Tuesday 3 June 2014

I know nothing about English Literature...except that Michael Rosen is wrong


Our debate about English Literature has some certainties.. And one of these is that Michael Rosen (posh Marxist chap who wrote some children's books and got to be something called the "Children's Laureate") doesn't like Michael Gove. Plus, of course, the fact that Michael Rosen is wrong.

I say this as someone who finds the whole idea of anyone - whether neocon insurgent or faux-marxist establishment - deciding what is or isn't good literature both offensive and pointless. Yet Rosen is allowed space to say (in simple terms) that he knows better that some other chap - lacking, I assume, in his elist left-wing credentials - what young people should be reading. Indeed Rosen's latest criticism sums up the presumption - "Dear Mr Gove - you are too unexpert to determine young people's reading" (I'm not sure 'unexpert' is a proper word).

Wow! The scale of the arrogance of Michael Rosen! This scion of wealthy, middle-class Marxists is so prescient, so much a renaissance man as to know that Michael Gove (a man lacking Rosen's privileged education and background) is 'unexpert'. The wonderment of this is beyond parody - a bien pensant left-winger attacking someone as 'inexpert'. Brilliant!

Rosen launches into an ill-informed, partisan and barely literate attack on Gove. It is a joy to see this supposed champion of literary right-on-ness crash into the contradiction of his obsession. He makes a huge leap in his assumptions - as if the study of "fiction and drama from the British Isles from 1914 onwards" is somehow the "Toryfication" of the English Literature GCSE! Look at that English writing - Thomas, Orwell, Wells, Waugh, Rushdie, Owen, Greene. These are all works that merely celebrate some Tory Reich!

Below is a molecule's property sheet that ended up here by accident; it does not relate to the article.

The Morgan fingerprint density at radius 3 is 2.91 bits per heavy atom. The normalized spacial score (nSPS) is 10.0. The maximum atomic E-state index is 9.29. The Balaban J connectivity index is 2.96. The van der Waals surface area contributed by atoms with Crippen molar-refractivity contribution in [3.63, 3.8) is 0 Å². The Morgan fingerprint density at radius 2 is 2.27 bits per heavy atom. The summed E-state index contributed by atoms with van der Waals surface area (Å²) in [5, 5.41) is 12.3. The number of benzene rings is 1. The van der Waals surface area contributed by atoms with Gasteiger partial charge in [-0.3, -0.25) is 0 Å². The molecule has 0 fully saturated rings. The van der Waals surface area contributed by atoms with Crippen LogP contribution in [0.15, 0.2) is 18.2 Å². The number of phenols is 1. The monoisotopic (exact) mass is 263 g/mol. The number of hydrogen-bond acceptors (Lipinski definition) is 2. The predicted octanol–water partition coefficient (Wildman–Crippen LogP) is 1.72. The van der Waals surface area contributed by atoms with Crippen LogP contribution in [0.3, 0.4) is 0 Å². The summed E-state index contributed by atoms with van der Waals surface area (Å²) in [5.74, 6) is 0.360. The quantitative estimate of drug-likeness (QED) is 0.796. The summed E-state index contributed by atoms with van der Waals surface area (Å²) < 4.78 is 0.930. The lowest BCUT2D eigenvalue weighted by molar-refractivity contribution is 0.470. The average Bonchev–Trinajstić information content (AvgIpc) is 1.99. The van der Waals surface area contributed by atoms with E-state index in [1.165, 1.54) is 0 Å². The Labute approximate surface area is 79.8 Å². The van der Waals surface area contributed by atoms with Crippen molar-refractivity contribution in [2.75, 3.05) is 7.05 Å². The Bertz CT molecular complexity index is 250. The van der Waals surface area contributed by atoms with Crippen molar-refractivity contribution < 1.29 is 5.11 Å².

Yet Rosen persists! To the point of simply pretending that 'British Isles' means something other than 'British Isles' (for what it's worth, I'm not sure I'd lumber any GCSE student with James Joyce but he clearly falls into the definition set out in the review). Our posh faux-marxist cannot conceive that what Gove is trying to do is get young people to appreciate something of our modern literary heritage.

Rosen is that worst sort of thing - an educated man with a bloody great bee in his bonnet. And the bee is that he doesn't like choice and liberalism in education. So, because he's sort of famous and the Guardian will pay him, he gets to make stuff up about changes to the English Literature GCSE and have them published in a national newspaper. Of course, Rosen is wrong but that won't stop a whole lot of folk sharing his ignorance simply because of their tribal distaste for a man who rather wants young people to read some modern English Literature.


1 comment:

Anonymous said...

"I say this as someone who finds the whole idea of anyone ... deciding what is or isn't good literature both offensive and pointless."

I don't know what you mean by this. Are you saying that judging merit in literature (or music, or painting, or whatever) is by definition a pointless exercise, and that there's no sense in which (say) the words of a song by the Spice Girls can be judged as better or worse literature than (say) a novel by Jane Austen?